Skip to main content
Sexual victimization, health status, and VA healthcare utilization among lesbian and bisexual OEF/OIF veterans
Women’s Health Research Faculty Publications
  • Kristin M Mattocks, University of Massachusetts Medical School Worcester
  • Anne Sadler, University of Iowa
  • Elizabeth M. Yano, University of California - Los Angeles
  • Erin E. Krebs, University of Minnesota
  • Laurie Zephyrin, Department of Veterans Affairs
  • Cynthia Brandt, Yale University
  • Rachel Kimerling, National Center for PTSD
  • Theo Sandfort, Columbia University
  • Melissa E. Dichter, Philadelphia VA Medical Cente
  • Jeffrey J. Weiss, Mount Sinai School of Medicine
  • Jeroan J. Allison, University of Massachusetts Medical School
  • Sally Haskell, Yale University
UMMS Affiliation
Department of Quantitative Health Sciences
Publication Date
Document Type
Adult; Afghan Campaign 2001-; Bisexuality; Cohort Studies; Crime Victims; Female; *Health Status; Homosexuality, Female; Humans; Iraq War, 2003-2011; Male; Patient Acceptance of Health Care; Prospective Studies; Sex Offenses; Sexual Behavior; United States; United States Department of Veterans Affairs; Veterans; Veterans Health
BACKGROUND: Many lesbian and bisexual (LB) women veterans may have been targets of victimization in the military based on their gender and presumed sexual orientation, and yet little is known regarding the health or mental health of LB veterans, nor the degree to which they feel comfortable receiving care in the VA. OBJECTIVE: The purpose of this study was to examine the prevalence of mental health and gender-specific conditions, VA healthcare satisfaction and trauma exposure among LB veterans receiving VA care compared with heterosexually-identified women veterans receiving. DESIGN: Prospective cohort study of Operation Enduring Freedom/Operation Iraqi Freedom (OEF/OIF) women veterans at two large VA facilities. PARTICIPANTS: Three hundred and sixty five women veterans that completed a baseline survey. Thirty-five veterans (9.6 %) identified as gay or lesbian (4.7 %), or bisexual (4.9 %). MAIN MEASURES: Measures included sexual orientation, military sexual trauma, mental and gender-specific health diagnoses, and VA healthcare utilization and satisfaction. KEY RESULTS: LB OEF/OIF veterans were significantly more likely to have experienced both military and childhood sexual trauma than heterosexual women (MST: 31 % vs. 13 %, p < .001; childhood sexual trauma: 60 % vs. 36 %, p = .01), to be hazardous drinkers (32 % vs. 16 %, p = .03) and rate their current mental health as worse than before deployment (35 % vs. 16 %, p < .001). CONCLUSIONS: Many LB veterans have experienced sexual victimization, both within the military and as children, and struggle with substance abuse and poor mental health. Health care providers working with female Veterans should be aware of high rates of military sexual trauma and childhood abuse and refer women to appropriate VA treatment and support groups for sequelae of these experiences. Future research should focus on expanding this study to include a larger and more diverse sample of lesbian, gay, bisexual, and transgender veterans receiving care at VA facilities across the country.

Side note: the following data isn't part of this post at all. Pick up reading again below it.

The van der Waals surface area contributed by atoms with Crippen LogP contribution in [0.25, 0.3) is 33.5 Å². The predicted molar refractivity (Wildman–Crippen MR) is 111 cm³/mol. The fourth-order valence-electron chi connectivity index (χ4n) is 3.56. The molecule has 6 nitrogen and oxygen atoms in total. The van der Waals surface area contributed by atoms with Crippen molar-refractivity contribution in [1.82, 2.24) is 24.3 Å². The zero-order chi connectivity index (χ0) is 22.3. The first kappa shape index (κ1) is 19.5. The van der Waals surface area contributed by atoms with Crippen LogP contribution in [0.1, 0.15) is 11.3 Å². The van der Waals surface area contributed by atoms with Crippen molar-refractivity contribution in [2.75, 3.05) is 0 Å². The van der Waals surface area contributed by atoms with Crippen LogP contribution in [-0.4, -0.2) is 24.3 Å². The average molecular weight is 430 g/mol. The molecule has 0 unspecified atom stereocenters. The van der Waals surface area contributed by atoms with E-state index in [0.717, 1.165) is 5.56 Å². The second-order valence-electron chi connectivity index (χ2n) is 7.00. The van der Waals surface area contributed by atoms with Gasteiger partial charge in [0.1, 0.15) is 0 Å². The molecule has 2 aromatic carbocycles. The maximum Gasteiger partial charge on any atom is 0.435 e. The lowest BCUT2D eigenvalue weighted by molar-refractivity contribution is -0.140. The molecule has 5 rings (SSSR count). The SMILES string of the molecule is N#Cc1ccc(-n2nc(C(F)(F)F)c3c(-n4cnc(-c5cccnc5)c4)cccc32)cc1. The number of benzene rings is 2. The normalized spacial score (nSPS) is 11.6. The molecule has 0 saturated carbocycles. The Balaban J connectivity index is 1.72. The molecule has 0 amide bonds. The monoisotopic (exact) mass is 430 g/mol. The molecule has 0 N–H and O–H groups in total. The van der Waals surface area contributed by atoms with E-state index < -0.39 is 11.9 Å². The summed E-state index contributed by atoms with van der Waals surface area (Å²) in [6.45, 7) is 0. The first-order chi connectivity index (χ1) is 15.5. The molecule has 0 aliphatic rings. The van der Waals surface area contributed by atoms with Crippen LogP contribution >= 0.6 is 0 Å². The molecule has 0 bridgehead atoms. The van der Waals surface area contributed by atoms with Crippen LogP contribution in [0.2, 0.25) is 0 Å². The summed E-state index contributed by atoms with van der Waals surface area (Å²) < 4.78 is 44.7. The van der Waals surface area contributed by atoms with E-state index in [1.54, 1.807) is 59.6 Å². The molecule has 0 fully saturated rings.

DOI of Published Version
J Gen Intern Med. 2013 Jul;28 Suppl 2:S604-8. doi: 10.1007/s11606-013-2357-9. Link to article on publisher's site
Related Resources
Link to Article in PubMed
PubMed ID
Citation Information
Kristin M Mattocks, Anne Sadler, Elizabeth M. Yano, Erin E. Krebs, et al.. "Sexual victimization, health status, and VA healthcare utilization among lesbian and bisexual OEF/OIF veterans" Vol. 28 Suppl 2 (2013) ISSN: 0884-8734 (Linking)
Available at: